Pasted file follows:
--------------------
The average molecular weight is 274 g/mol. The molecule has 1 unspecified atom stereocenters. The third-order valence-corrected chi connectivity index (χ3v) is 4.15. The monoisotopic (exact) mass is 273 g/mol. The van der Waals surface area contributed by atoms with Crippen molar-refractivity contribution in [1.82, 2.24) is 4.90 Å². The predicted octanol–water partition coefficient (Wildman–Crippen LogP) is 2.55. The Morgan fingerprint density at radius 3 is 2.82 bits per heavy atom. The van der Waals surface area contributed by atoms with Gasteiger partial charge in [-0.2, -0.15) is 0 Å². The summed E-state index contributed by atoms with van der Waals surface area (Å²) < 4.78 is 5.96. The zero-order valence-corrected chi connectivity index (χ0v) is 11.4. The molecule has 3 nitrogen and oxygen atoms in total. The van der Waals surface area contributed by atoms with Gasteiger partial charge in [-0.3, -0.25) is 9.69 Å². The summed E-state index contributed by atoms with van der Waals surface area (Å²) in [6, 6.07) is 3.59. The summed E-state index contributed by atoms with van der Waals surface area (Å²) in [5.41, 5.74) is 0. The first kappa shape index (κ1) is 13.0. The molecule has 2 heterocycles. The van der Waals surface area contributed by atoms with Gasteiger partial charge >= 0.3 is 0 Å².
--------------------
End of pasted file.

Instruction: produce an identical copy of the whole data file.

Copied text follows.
The average molecular weight is 274 g/mol. The molecule has 1 unspecified atom stereocenters. The third-order valence-corrected chi connectivity index (χ3v) is 4.15. The monoisotopic (exact) mass is 273 g/mol. The van der Waals surface area contributed by atoms with Crippen molar-refractivity contribution in [1.82, 2.24) is 4.90 Å². The predicted octanol–water partition coefficient (Wildman–Crippen LogP) is 2.55. The Morgan fingerprint density at radius 3 is 2.82 bits per heavy atom. The van der Waals surface area contributed by atoms with Gasteiger partial charge in [-0.2, -0.15) is 0 Å². The summed E-state index contributed by atoms with van der Waals surface area (Å²) < 4.78 is 5.96. The zero-order valence-corrected chi connectivity index (χ0v) is 11.4. The molecule has 3 nitrogen and oxygen atoms in total. The van der Waals surface area contributed by atoms with Gasteiger partial charge in [-0.3, -0.25) is 9.69 Å². The summed E-state index contributed by atoms with van der Waals surface area (Å²) in [6, 6.07) is 3.59. The summed E-state index contributed by atoms with van der Waals surface area (Å²) in [5.41, 5.74) is 0. The first kappa shape index (κ1) is 13.0. The molecule has 2 heterocycles. The van der Waals surface area contributed by atoms with Gasteiger partial charge >= 0.3 is 0 Å².